The Click Family Sports Center was dedicated on May 17, 2001, thanks to the incredible generosity of many individuals, but especially Jim, Vicki, and alumnus Chris Click. The opening of the Center coincided with the spring graduation that year, and the Clicks were present to cut the ceremonial ribbon, and to speak in front of what was the largest graduating class in College history. As a way of thanking them for their generosity, Basketball Coach John Wood awarded the Clicks the game ball of the final championship game of the team's undefeated season. The Click Family Sports Center houses a full gym, rock climbing wall, exercise pool, and weight room, and sees active use by the college community from dawn to dusk.
A Campus Completed
Early in 2004, the Board of Trustees directed the College to proceed with three capital building projects, all which were completed by the 20th anniversary: a newly renovated East Academic Building, an expanded Dining Hall, and the Bridges Residences.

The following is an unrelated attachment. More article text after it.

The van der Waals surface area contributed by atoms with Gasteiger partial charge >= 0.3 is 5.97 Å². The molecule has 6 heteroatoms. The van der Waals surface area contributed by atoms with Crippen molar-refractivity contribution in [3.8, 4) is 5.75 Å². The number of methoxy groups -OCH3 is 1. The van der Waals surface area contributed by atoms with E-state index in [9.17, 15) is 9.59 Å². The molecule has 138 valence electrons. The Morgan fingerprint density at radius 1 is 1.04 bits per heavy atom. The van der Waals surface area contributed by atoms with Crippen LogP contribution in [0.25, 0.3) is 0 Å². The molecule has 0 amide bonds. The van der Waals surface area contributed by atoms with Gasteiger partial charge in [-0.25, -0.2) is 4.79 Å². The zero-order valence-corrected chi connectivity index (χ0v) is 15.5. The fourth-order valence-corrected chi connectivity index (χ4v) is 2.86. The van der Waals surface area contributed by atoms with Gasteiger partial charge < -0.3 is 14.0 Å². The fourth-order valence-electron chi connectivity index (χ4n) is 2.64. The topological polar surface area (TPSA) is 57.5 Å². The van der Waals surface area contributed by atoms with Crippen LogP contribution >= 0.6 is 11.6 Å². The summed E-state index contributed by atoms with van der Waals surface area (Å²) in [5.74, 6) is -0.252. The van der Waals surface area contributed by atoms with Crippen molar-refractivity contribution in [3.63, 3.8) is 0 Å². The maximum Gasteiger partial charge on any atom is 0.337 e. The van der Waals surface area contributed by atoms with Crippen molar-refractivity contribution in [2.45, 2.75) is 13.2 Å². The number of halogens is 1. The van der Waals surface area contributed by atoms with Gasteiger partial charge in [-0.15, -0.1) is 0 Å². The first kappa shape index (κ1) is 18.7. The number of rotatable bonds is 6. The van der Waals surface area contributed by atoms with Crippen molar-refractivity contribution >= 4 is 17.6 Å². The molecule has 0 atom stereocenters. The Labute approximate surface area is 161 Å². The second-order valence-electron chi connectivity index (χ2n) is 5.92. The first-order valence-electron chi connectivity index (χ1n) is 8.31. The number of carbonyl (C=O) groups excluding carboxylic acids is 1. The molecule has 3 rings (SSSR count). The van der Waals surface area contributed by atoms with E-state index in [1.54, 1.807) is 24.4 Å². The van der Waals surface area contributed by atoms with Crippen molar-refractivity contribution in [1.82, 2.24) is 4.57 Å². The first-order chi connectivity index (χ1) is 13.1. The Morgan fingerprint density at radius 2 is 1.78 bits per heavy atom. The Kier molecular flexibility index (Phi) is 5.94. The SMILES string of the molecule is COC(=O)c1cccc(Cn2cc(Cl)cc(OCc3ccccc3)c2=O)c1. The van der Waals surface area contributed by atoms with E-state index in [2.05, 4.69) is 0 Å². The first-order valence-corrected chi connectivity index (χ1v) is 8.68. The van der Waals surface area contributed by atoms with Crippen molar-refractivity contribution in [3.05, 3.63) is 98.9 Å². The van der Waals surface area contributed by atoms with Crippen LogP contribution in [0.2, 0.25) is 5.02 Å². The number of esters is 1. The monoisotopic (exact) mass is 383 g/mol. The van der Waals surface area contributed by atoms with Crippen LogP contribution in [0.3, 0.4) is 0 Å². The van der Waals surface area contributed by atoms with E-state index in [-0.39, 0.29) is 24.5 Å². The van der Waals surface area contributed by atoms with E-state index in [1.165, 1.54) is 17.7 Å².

The East Academic Building, or EAB as it is commonly known, was the last of the original campus academic buildings to be renovated. The renovation process used much of the existing building materials, refurbishing, renovating, and putting to good use much salvageable material, including using the old tables in the science lab as display space. It also incorporated a number of environmentally friendly building principles into its design and for this received designation from the state of Vermont as a "green" building. It houses the offices of Academic Affairs, as well as the Drake Center for Academic Support, a number of classrooms, offices, and a multimedia auditorium.
The renovated dining facility allows for the anticipated growth of the student population to 500, and includes a large dining area especially suitable for gatherings or presentations, as well as a small private dining room accommodating smaller groups.